A Passion for Discovery
“Discovery research” has often led us to unprecedented findings – including the identification of unusual contaminants from wildfires in California. Here, we share our passion for this special approach to (instrumental) analysis.
Mike Thurman, Imma Ferrer | | Opinion
First off, it’s worth explaining what we mean by “discovery research.” To us, as analytical chemists, discovery research is about letting the instrument guide us to new and interesting research problems. The approach was first introduced to us by Nobel Laureate, Linus Pauling, during a lecture Mike attended 35 years ago at the University of Denver. Pauling described his PhD research in humble terms:
“Bragg and his son had just received the Nobel Prize in 1915 using an X-ray diffractometer to determine the basics of crystalline structure. We had an X-ray instrument in our lab, so I went to the chemical storehouse on campus, asked what they had on the shelf, and set to work using X-ray diffraction to understand crystalline structure.”
Pauling went on to say that discoveries simply “opened up in front of him,” including the relationship between crystal structures and the chemical bond. This initial work eventually led to him writing one of the most important books in general chemistry of the 20th century: The Nature of the Chemical Bond. For us, as environmental chemists, that special instrument is the LC/QTOF-MS with accurate mass. And our current work on the nature of organic compounds in ash and water from wildfires is a good example of the discovery research approach.
Back in 2017, we were walking through the lab and saw a bright orange solution sitting on the countertop. Out of curiosity, he asked a colleague’s postdoc what it was. She explained that she had just leached a burned soil with water and concentrated this solution on an XAD adsorbent. Having done his PhD thesis on natural organic matter on XAD resins, we knew yellow was common in such research, but Kool-Aid orange? This was unheard of. Though it was commonly accepted that humic substances from soil could not be unequivocally identified – even by FT-MS – we decided to give it a shot.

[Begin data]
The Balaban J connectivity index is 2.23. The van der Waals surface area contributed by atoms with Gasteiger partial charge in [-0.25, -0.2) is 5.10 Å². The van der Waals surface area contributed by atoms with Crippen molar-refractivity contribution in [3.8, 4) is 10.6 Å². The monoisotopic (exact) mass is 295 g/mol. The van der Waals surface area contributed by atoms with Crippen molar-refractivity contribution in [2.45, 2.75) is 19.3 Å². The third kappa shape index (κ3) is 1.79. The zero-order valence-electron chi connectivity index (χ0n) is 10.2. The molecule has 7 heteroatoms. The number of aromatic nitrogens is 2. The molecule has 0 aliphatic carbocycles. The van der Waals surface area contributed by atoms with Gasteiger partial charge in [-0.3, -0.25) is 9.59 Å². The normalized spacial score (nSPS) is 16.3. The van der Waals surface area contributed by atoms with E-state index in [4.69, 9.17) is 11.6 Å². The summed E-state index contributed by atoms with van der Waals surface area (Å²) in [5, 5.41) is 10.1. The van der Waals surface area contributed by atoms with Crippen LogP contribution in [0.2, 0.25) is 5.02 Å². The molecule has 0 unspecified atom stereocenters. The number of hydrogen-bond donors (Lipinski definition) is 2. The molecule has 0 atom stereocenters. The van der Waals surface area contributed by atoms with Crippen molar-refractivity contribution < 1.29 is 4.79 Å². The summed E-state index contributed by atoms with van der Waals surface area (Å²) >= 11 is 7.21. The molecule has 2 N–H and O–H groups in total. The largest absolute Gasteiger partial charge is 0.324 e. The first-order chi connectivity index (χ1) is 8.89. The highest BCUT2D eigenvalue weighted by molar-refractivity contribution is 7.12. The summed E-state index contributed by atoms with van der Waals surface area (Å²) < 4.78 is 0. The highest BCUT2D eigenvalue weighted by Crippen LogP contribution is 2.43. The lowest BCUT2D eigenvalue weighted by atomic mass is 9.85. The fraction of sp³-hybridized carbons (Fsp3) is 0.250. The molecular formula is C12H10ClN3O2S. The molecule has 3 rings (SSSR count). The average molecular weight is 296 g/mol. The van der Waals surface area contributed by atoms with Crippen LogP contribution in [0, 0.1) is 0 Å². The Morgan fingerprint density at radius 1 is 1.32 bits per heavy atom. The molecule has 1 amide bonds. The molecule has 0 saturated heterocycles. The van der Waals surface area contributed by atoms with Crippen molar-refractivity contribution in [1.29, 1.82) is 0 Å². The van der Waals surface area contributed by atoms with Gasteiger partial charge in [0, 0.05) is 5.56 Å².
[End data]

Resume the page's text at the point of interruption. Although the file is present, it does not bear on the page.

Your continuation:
The results were shocking. There were multiple, large peaks with low masses (less than m/z 250) and a low mass defect of 0.0050 – a typical humic-like compound has a mass defect greater than 0.1500. Within a few minutes we had identified several organic acids called benzene polycarboxylic acids (BPCAs). A quick check in the literature found that these compounds were used to identify black carbon, a name for the unknown dissolved organic matter resulting from wildfires. Earlier this year, we published our first paper (1) with these results – the first time BPCAs have been reported in water-extractable organic carbon from thermally altered soil – and we have a second paper on the topic in the pipeline. Overall, we’ve reported over 10 different classes of organic acids, the majority of which are original results.
The ramifications for water treatment are enormous. What happens with runoff to drinking water? What about the chlorination, ozone, UV, and peroxide treatment of these organic acids? On top of all these new areas for concern: are the substances actually toxic to wildlife and humans in water and ash? This question could not be more pertinent, as clouds of ash currently descend on our cities in California, including Los Angeles, San Francisco, and San Diego. A recent publication even suggests that benzene and naphthalene – possible carcinogens – are present in water from wildfires, most likely a continued decarboxylation of the BPCAs we found in our samples...
Out of that single curious experiment with some strangely colored water has emerged plenty of new research ideas for us to consider in the future. Our fire and ash study is just one example, but we’ve used the same approach to tackle many other unanswered questions, such as what is in flowback water from hydraulic fracturing (2)? Or what new pharmaceuticals are in wastewater (3)?
We think it’s exciting to see the world through the eyes of a beautiful instrument, and that’s why we’re so passionate about discovery research. Occasionally, we might hear colleagues say that it’s just a matter of measuring some compound in a water sample. In fact, the art of analysis (or an analytical scientist) is in turning a simple measurement into a whole new area of research – and we think that’s a noble pursuit indeed.
- E Michael Thurman et al., Environ Sci Technol, 54, 2994 (2020). DOI: 10.1021/acs.est.9b05230
- Imma Ferrer and E Michael Thurman, Trends Environ Anal Chem, 5, 18 (2015). DOI: 10.1016/j.teac.2015.01.003
- Imma Ferrer and E Michael Thurman, J Chromatogr A, 1259, 148 (2012). DOI: 10.1016/j.chroma.2012.03.059